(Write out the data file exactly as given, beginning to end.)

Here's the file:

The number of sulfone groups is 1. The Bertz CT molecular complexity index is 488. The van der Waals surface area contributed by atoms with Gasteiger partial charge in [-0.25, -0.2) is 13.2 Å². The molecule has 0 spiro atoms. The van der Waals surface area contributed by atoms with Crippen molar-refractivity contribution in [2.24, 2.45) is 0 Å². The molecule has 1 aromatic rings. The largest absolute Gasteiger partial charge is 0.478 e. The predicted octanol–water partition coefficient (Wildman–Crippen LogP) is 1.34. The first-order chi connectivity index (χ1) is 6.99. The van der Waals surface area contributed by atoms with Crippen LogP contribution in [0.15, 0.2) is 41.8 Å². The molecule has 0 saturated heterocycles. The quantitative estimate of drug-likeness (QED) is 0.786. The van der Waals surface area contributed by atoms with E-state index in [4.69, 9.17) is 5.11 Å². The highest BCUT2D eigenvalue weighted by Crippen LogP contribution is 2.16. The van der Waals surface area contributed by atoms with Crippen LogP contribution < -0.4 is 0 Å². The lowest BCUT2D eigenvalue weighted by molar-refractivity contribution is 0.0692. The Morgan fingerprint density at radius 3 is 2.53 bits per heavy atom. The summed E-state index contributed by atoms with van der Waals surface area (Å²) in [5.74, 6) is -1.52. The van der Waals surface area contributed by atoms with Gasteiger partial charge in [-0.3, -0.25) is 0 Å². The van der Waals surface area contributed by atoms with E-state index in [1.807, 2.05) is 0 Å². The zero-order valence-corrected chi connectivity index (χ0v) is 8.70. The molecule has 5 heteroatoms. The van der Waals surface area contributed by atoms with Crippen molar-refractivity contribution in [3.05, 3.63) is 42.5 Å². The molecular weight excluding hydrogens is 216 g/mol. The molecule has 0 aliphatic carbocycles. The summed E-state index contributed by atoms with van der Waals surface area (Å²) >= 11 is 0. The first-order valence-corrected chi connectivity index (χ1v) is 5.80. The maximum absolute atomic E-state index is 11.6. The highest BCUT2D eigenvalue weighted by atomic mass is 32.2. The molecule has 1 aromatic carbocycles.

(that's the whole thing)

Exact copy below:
The number of sulfone groups is 1. The Bertz CT molecular complexity index is 488. The van der Waals surface area contributed by atoms with Gasteiger partial charge in [-0.25, -0.2) is 13.2 Å². The molecule has 0 spiro atoms. The van der Waals surface area contributed by atoms with Crippen molar-refractivity contribution in [2.24, 2.45) is 0 Å². The molecule has 1 aromatic rings. The largest absolute Gasteiger partial charge is 0.478 e. The predicted octanol–water partition coefficient (Wildman–Crippen LogP) is 1.34. The first-order chi connectivity index (χ1) is 6.99. The van der Waals surface area contributed by atoms with Crippen LogP contribution in [0.15, 0.2) is 41.8 Å². The molecule has 0 saturated heterocycles. The quantitative estimate of drug-likeness (QED) is 0.786. The van der Waals surface area contributed by atoms with E-state index in [4.69, 9.17) is 5.11 Å². The highest BCUT2D eigenvalue weighted by Crippen LogP contribution is 2.16. The van der Waals surface area contributed by atoms with Crippen LogP contribution < -0.4 is 0 Å². The lowest BCUT2D eigenvalue weighted by molar-refractivity contribution is 0.0692. The Morgan fingerprint density at radius 3 is 2.53 bits per heavy atom. The summed E-state index contributed by atoms with van der Waals surface area (Å²) in [5.74, 6) is -1.52. The van der Waals surface area contributed by atoms with Gasteiger partial charge in [-0.3, -0.25) is 0 Å². The van der Waals surface area contributed by atoms with E-state index in [1.807, 2.05) is 0 Å². The zero-order valence-corrected chi connectivity index (χ0v) is 8.70. The molecule has 5 heteroatoms. The van der Waals surface area contributed by atoms with Crippen molar-refractivity contribution in [3.05, 3.63) is 42.5 Å². The molecular weight excluding hydrogens is 216 g/mol. The molecule has 0 aliphatic carbocycles. The summed E-state index contributed by atoms with van der Waals surface area (Å²) >= 11 is 0. The first-order valence-corrected chi connectivity index (χ1v) is 5.80. The maximum absolute atomic E-state index is 11.6. The highest BCUT2D eigenvalue weighted by atomic mass is 32.2. The molecule has 1 aromatic carbocycles.